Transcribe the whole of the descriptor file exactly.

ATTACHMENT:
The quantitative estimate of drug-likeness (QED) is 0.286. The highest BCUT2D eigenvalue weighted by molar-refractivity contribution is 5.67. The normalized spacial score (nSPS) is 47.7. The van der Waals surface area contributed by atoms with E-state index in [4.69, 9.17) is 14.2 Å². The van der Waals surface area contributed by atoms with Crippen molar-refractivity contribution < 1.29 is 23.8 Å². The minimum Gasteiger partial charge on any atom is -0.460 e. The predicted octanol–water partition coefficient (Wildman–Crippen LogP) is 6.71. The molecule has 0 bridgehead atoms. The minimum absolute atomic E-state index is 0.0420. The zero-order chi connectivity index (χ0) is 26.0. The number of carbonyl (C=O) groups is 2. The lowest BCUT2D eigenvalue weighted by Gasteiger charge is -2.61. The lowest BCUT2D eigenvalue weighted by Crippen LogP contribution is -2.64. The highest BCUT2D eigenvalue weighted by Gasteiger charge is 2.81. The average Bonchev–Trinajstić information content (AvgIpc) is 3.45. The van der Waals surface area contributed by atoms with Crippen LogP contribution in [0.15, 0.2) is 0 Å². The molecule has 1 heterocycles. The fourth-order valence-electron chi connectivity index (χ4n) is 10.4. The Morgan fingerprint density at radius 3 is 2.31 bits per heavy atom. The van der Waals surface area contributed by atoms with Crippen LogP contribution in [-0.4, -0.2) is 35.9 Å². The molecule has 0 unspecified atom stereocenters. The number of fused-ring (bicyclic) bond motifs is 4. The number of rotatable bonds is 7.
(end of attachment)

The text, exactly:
The quantitative estimate of drug-likeness (QED) is 0.286. The highest BCUT2D eigenvalue weighted by molar-refractivity contribution is 5.67. The normalized spacial score (nSPS) is 47.7. The van der Waals surface area contributed by atoms with E-state index in [4.69, 9.17) is 14.2 Å². The van der Waals surface area contributed by atoms with Crippen molar-refractivity contribution < 1.29 is 23.8 Å². The minimum Gasteiger partial charge on any atom is -0.460 e. The predicted octanol–water partition coefficient (Wildman–Crippen LogP) is 6.71. The molecule has 0 bridgehead atoms. The minimum absolute atomic E-state index is 0.0420. The zero-order chi connectivity index (χ0) is 26.0. The number of carbonyl (C=O) groups is 2. The lowest BCUT2D eigenvalue weighted by Gasteiger charge is -2.61. The lowest BCUT2D eigenvalue weighted by Crippen LogP contribution is -2.64. The highest BCUT2D eigenvalue weighted by Gasteiger charge is 2.81. The average Bonchev–Trinajstić information content (AvgIpc) is 3.45. The van der Waals surface area contributed by atoms with Crippen LogP contribution in [0.15, 0.2) is 0 Å². The molecule has 1 heterocycles. The fourth-order valence-electron chi connectivity index (χ4n) is 10.4. The Morgan fingerprint density at radius 3 is 2.31 bits per heavy atom. The van der Waals surface area contributed by atoms with Crippen LogP contribution in [-0.4, -0.2) is 35.9 Å². The molecule has 0 unspecified atom stereocenters. The number of fused-ring (bicyclic) bond motifs is 4. The number of rotatable bonds is 7.